As part of our partnership with the Isles of Scilly Wildlife Trust we will have a dedicated Marine Ranger (Natalie) travelling aboard Scillonian III at least twice a week. We caught up with Natalie to find out why she’s excited to take on this role and what she hopes to achieve…
Tell us a little about yourself…
“I’m a Zoology graduate from Newcastle University, and have just completed a Masters in Wildlife Filmmaking at UWE Bristol, in partnership with the BBC. My passion lies in science communications and engaging people about the natural world to encourage them to protect it. I produced my student film ‘Water Born’ on the Isles of Scilly, which is how I came to learn about the amazing work of the Trust.”
What does a Marine Ranger do on-board Scillonian III?
“I will be acting as most passengers first point of contact with the Trust during their visit to The Isles of Scilly, so my role is as a link between visitors, locals, the Trust, and its partner organisations. I’m going to be on board speaking to people about the amazing array of wildlife the islands have to offer; the role of the Trust within protecting it; and how people can get involved and make the most of their time on the islands.”
What first inspired you to get into marine wildlife?
“I’ve been obsessed with wildlife and the natural world for as long as I can remember, having spent much of my childhood on blustery beaches in Cornwall! I’ve always loved the feeling of freedom the water gives you and have a huge fascination with how marine animals are adapted to survive and thrive in such a contrasting environment to that which we are used to as humans!”
Do you have any tips for budding wildlife rangers?
“To get involved wherever you can. I volunteered at farms, veterinary surgeries, bird sanctuaries and more, and was lucky enough to get permanent work in places doing amazing conservation. Social media can be amazing and the power of it in sharing conservation messages shouldn’t be underestimated.”
Is there anything about your job that people might find surprising?
“That I’m not in direct contact with the wildlife or diving in to save animals. Education and outreach are just as important in conservation as animal care and rescues. Many people want to help, but don’t know where to start, so I hope to show them how they can get involved and make a difference.”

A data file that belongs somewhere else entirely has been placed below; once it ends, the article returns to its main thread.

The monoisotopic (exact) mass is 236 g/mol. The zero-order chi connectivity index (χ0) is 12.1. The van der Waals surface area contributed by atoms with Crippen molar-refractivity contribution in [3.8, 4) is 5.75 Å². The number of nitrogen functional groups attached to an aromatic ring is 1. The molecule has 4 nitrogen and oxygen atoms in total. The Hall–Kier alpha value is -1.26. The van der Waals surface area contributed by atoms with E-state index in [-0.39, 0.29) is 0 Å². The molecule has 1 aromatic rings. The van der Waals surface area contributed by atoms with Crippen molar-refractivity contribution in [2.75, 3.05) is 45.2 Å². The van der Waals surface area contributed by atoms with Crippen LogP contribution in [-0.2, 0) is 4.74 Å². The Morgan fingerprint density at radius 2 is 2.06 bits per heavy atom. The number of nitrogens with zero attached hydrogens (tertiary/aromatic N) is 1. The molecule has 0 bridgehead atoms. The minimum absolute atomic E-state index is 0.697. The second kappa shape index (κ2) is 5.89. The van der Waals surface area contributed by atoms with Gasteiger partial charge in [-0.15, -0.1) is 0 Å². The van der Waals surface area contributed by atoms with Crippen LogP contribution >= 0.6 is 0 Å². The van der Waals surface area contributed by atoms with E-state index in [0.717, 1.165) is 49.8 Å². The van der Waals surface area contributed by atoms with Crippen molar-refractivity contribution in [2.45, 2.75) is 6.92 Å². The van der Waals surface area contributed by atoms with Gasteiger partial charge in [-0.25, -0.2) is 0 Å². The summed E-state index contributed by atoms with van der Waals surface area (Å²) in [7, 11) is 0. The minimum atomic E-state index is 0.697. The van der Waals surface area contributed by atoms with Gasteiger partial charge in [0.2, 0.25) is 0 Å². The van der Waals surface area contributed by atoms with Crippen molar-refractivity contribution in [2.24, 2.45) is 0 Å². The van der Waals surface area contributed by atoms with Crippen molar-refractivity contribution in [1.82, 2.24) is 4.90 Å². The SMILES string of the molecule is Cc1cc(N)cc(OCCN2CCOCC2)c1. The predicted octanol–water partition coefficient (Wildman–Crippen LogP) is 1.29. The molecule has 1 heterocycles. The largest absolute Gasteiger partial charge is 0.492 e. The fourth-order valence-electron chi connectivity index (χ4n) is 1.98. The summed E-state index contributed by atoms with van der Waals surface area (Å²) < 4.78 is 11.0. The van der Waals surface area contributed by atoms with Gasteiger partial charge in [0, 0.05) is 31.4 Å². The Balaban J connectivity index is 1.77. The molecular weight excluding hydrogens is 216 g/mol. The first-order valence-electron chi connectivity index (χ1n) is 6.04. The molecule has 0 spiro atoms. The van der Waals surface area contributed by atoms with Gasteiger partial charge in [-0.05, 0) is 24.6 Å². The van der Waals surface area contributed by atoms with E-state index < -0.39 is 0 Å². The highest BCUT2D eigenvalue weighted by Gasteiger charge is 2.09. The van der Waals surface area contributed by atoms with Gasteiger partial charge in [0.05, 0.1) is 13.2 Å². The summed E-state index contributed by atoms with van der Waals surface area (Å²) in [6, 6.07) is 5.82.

What do you hope to achieve in your new role?
“To show people the amazing wildlife we have to offer right on our doorstep, and what they can do to help protect it. Often, we think we have to travel to the depths of The Amazon to experience exciting wildlife, when in fact we have many incredible species of our own.”
How can visitors to the islands help maintain and protect Scilly’s marine wildlife?
“There are so many things you can do to help – whether it’s a 2-minute beach clean; choosing a reusable coffee cup; or cutting down on single-use plastic by refilling your water bottle at one of the island’s many ReFill Scilly Stations – just look out for signs in stores and cafés across the islands!”
What’s the most amazing marine wildlife you’ve spotted around Scilly?
“Definitely the Atlantic Grey Seals – they are so intelligent and inquisitive, and unbelievably playful.”
When’s the best time to see marine wildlife around Scilly?
“Scilly and its wildlife are amazing year-round, but from April onwards the puffins return to the breeding colony and come May the Thrift on Annet bursts into colour. Annet is closed to the public year-round, as it is a vital breeding colony for many species but can be seen from boat trips and Wildlife Safaris. Between August and February, the female Atlantic Grey Seals can be seen pupping.”
How would you describe the marine wildlife on the Isles of Scilly to those who’ve never visited before?
“The Scillonian heritage is based around the sea, so the marine wildlife is highly regarded and well protected, meaning that the wildlife is just as it should be – wild and free.”